"[A]ctions grew out of campaign models taught by MNS members with extensive experience in the civil rights and anti-war movements, including Bill Moyer and Richard Taylor, both of whom had held staff positions in the Southern Christian Leadership Conference, the organization led by Martin Luther King, Jr. The blockades reconfirmed MNS strategists’ belief that direct action could yield tangible results and educate the public through media coverage, but needed to be rooted in organizing campaigns and coalition building to be effective.

"If the port blockades showed the commitment of Philadelphia MNS members to well-planned action, other developments showcased MNS as a national organization that was able to mobilize in solidarity with radical struggles on a moment’s notice. When federal officials seemed poised to violently oust American Indian Movement activists occupying the hamlet of Wounded Knee in March of 1973, MNS implemented a phone tree to contact participants throughout the network. Collectives in Madison, Minneapolis, Milwaukee, Des Moines, Denver, Portland, and Philadelphia responded by organizing carloads of activists to converge on Wounded Knee within two days. Upon arrival, MNSers organized “observer teams” to position themselves between the troops and the occupiers. Although the activists may have forestalled violence in the first days, the government eventually forced their withdrawal. MNS later launched nationally coordinated protests less than twenty-four hours after news broke of the Three Mile Island nuclear disaster in 1979...

"In Strategy for a Living Revolution, published in 1973, George Lakey explicitly described NRGs as a contemporary form of affinity group, though he did not cite the anarchist origins of that organization form. “Through NRGs, individuals can seek to live the revolution now by giving up the characteristic scatter of liberal activities which results in fragmented selves and soulless organizations, and substitute concentration and community.” MNS, then, was conceived of as a “network of small groups rather than of individual members,” that would coordinate their activities on the local, regional, and national levels. In areas where numerous groups were clustered, the movement would develop Life Centers: “more sizable, collective living arrangements for ongoing training and direct action campaigns.”..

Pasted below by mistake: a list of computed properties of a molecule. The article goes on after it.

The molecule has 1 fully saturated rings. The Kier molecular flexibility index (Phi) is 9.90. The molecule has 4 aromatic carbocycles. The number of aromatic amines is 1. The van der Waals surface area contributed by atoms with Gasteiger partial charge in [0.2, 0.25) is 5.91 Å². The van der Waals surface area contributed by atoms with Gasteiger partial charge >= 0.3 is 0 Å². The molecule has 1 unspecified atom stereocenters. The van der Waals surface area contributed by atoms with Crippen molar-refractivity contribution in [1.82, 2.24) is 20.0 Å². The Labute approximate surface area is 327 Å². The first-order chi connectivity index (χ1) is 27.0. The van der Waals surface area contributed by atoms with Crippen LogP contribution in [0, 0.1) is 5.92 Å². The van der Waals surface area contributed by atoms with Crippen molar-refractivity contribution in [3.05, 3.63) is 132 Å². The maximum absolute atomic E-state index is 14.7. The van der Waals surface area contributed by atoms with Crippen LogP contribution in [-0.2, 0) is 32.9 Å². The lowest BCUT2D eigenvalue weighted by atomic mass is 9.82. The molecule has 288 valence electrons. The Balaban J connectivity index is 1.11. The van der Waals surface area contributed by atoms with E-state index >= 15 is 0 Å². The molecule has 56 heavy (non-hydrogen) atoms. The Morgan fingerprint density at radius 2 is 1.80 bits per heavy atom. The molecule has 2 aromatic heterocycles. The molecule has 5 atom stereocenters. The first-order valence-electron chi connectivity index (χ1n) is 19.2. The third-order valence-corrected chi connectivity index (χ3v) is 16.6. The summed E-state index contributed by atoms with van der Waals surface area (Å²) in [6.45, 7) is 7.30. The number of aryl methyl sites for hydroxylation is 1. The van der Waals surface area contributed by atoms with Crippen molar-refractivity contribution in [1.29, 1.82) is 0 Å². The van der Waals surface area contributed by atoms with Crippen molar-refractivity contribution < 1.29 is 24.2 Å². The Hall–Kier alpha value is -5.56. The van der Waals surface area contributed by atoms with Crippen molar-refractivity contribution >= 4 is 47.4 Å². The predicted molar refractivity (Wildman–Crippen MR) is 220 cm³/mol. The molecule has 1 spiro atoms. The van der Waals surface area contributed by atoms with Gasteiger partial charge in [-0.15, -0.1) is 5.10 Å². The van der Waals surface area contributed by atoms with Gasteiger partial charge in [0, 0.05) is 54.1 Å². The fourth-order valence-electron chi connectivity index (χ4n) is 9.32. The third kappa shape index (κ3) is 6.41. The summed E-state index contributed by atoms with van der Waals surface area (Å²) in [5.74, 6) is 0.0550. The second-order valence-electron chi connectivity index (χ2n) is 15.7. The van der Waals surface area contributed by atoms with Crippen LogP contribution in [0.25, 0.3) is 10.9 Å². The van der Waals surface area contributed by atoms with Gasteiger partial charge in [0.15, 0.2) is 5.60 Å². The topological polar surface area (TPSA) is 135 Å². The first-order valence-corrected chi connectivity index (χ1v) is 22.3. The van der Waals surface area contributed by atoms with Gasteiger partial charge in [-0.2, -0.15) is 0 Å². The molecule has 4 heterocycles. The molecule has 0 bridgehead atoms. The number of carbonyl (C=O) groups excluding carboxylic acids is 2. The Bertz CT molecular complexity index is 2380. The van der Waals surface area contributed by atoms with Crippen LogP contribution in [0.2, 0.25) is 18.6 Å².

"Later the MNS publications committee launched a commercial publishing house, New Society Publishers...

"MNS trainers traveled throughout New England in early 1977, facilitating workshops on non-violent direct action with members and supporters of the Clamshell Alliance, the largest anti-nuclear organization on the East Coast, which was coordinating the action. On April 30, approximately 1,400 people—many of them self-identified anarchists—occupied the site of the proposed power plant, with 1,000 or more doing support work. The occupiers were arrested en masse on May 1 and held at five armories nearby....

"The influence of MNS’s approach to activism in recent times was perhaps most evident in the manner in which organizing for the 1999 Seattle anti-WTO actions took place. This is unsurprising, as former MNS members, including Betsy Raasch-Gilman, along with organizers heavily influenced by MNS, such as Starhawk and David Solnit, played central roles in developing the actions and training participants. In Seattle, the nonviolent direct action tradition that MNS promoted intertwined and sometimes conflicted with other tactics and tendencies of the anti-authoritarian left—eco-defense monkeywrenching and autonomen-style black blocs, for example—that had developed parallel to the MNS project, giving a sense of how complex and variegated the movement has become since 1968..." [1] ([[Andrew Cornell])

External Articles/Books

  • Virginia Coover, Ellen Deacon, Charles Esser & Christopher Moore, Resource Manual for a Living Revolution (New Society Press, Philadelphia, 1977)
  • Betsy Raasch-Gilman, “The Movement for a New Society: One Participant’s Account” (unpublished memoir), 17, Swarthmore College Peace Collection, Movement for a New Society Collection, DG 154, Acc. 02A-025, Box 6.
  • Susanne Gowan et al., Moving toward a New Society (Philadelphia: New Society Press, 1976)
  • George Lakey, “Catching Up and Moving On: What Can We Learn for the Future from the Movement for a New Society?,” manuscript, SCPC, MNS Collection, Acc. 90A-55, Box 9.
  • Gordan Burnside, “A New Manifesto” (Review of Moving Toward a New Society), The Progressive, August 1976.

Resources and articles